27 September – 2 October: Motoring Milestones

Discover the most momentous motoring events that took place this week in history ……….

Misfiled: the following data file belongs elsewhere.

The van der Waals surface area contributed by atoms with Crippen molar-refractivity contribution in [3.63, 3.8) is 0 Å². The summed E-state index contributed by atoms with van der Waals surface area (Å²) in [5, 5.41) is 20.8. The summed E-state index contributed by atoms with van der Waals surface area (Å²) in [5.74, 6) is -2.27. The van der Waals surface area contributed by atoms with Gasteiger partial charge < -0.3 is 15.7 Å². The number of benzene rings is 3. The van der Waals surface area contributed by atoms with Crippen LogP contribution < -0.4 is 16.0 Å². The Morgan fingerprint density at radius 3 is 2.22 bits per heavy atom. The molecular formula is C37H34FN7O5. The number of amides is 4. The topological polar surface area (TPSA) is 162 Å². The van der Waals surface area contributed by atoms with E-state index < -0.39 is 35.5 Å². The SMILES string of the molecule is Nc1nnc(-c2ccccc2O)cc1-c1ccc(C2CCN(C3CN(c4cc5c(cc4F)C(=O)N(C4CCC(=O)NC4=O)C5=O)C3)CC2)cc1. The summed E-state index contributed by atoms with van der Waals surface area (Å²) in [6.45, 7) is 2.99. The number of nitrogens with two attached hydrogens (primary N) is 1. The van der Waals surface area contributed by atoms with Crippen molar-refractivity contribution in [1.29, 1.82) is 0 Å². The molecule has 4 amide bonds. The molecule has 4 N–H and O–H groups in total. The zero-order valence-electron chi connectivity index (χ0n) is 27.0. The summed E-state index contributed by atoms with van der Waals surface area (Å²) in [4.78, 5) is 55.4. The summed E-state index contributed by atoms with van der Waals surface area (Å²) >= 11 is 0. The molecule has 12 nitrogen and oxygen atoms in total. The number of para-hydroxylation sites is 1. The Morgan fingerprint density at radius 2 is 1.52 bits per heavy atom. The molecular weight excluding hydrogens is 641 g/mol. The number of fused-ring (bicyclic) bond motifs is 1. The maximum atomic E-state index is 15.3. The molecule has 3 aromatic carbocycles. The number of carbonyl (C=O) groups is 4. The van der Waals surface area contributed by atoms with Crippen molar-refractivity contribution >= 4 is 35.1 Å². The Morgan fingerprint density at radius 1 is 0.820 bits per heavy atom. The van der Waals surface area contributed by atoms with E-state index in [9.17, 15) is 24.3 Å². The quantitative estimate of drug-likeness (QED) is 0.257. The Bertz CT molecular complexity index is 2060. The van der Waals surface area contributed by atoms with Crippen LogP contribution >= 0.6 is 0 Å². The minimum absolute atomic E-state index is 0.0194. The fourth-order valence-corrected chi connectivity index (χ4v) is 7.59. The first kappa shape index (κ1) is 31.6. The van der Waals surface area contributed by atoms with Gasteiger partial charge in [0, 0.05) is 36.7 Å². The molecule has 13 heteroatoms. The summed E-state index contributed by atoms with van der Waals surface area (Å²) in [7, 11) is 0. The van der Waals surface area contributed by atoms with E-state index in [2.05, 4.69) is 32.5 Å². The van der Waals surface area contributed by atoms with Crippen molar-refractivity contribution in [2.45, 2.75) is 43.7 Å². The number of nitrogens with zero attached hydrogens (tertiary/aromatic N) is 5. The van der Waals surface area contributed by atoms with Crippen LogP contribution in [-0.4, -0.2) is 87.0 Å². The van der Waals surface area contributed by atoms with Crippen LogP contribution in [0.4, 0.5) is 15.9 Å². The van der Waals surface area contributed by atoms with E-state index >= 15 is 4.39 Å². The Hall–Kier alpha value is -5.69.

120 years ago this week, compulsory car registration for all vehicles capable of driving over 18mph (29 km/h) took effect throughout France [30 September 1901]. According to the decree, “Each motor vehicle shall bear on a metal plate and in legible writing the name and address of its owner, also the distinctive number used in the application for authorization. This plate shall be placed at the left-hand side of the vehicle – it shall never be hidden.” Early city roads were often chaotic, dirty and noisy, Nine years after France began its registration policy, dividing lines appeared, followed by traffic signs, traffic lights, and one-way streets……110 years ago this week, Ford opened its first an assembly plant outside North America, a former tram factory in Trafford Park, Manchester, England, employing 60 staff to assemble the Ford Model T [1 October 1911]. The need to import parts from the American mid-west must have complicated the assembly process, since the Trafford Park plant (cover image) quickly took to purchasing components on its own account far closer to home. For two years bodies were delivered to the Trafford Park assembly location individually on handcarts from a firm of body builders called Scott Brothers, located down the road. Ford purchased Scott Brothers in 1912. By now, however, Ford in Michigan were beginning to bring together various manufacturing techniques initially at their Piquette Avenue Plant and, after 1910, at their Highland Park factory.[1] By 1912 Ford had in effect invented assembly line auto-production and work went ahead to apply the new techniques at Trafford Park. The new techniques were introduced progressively, but between 1912 and 1913 output doubled from 3,000 to 6,000 cars. In 1912 the British built Model Ts were offered for £175 on the domestic market at a time when Austin a powerful UK based competitor, were offering their smaller slower 10 hp model for £240: finding customers for the Manchester built Fords does not seem to have been a problem. Trafford Park was on schedule to produce 10,000 Fords in 1914 when the outbreak of war intervened. Understanding of mass production techniques advanced considerably between 1914 and 1918, even if the output of the cutting edge technologies was now represented by munitions. Henry Ford took a pacifist line but it appears that the Trafford Park plant remained employed for the production of vehicles, possibly with the emphasis on agricultural tractors. When peace broke out, the Trafford Park plant was extended and output grew rapidly. However, in 1919, following several policy disputes, Perry left the company and Ford in Dearborn applied a more direct approach to UK manufacturing. By the early 1920s, the view was taken that the Trafford Park factory was reaching its limits: in 1924 Henry Ford sent over a senior representative to identify and purchase a suitable site for a larger plant, and later that year a site was acquired at Dagenham, although Ford UK production continued to be concentrated at Trafford Park until the Dagenham plant became operational in 1931. By this time Perry had been lured back, appointed chairman of the newly formed British Ford Motor Company Limited in 1928. The final car produced at Trafford Park emerged in October 1931: in the same month the first vehicle emerged from the new Dagenham facility……90 years ago this week, Oxford Street’s new traffic lights in London were reported to speed up evening rush-hour traffic by 90 per cent and on the same day [1 October 1931], production began at Ford’s Dagenham Plant in east London, then Europe’s largest factory. The first vehicle to roll off the production line was a Model AA truck……..80 years ago this week, the 25th “Salon de l’Automobile” in Paris opened to the public, with 39 French automobile makers and 37 non-French automobile makers exhibiting [30 September 1931]. Benz AG presented the 170 (W15) model, its innovations included independent suspension front and rear……..60 years ago this week, Rex White passed pole-sitter Junior Johnson just past halfway to win the Wilkes 200 at North Wilkesboro (North Carolina, US) Speedway [1 October 1961]. White, a 28-time winner and the 1960 champion in NASCAR’s premier series, led the final 81 laps on the .625-mile asphalt track, outrunning second-place Fireball Roberts by a full lap at the finish. Richard Petty finished third with Johnson fourth…..40 years ago this week, the A1 Grand Prix of Nations, Brands Hatch, Great Britain was held, the first full racing event in A1GP’s history [27 September 1981]. A1 Team Brazil’s Nelson Piquet Jr took the double, winning both the ‘Sprint’ and the ‘Feature’ races……30 years ago this week, Nigel Mansell won the Spanish Grand Prix despite twisting his ankle days before the event playing football [29 September 1991]. It was the first race to be held at the Circuit de Catalunya outside Barcelona and is still widely regarded to be the best. At the start he fell back to fourth in damp conditions but quickly moved back up the field as the circuit dried and cars pitted for slick tyres.

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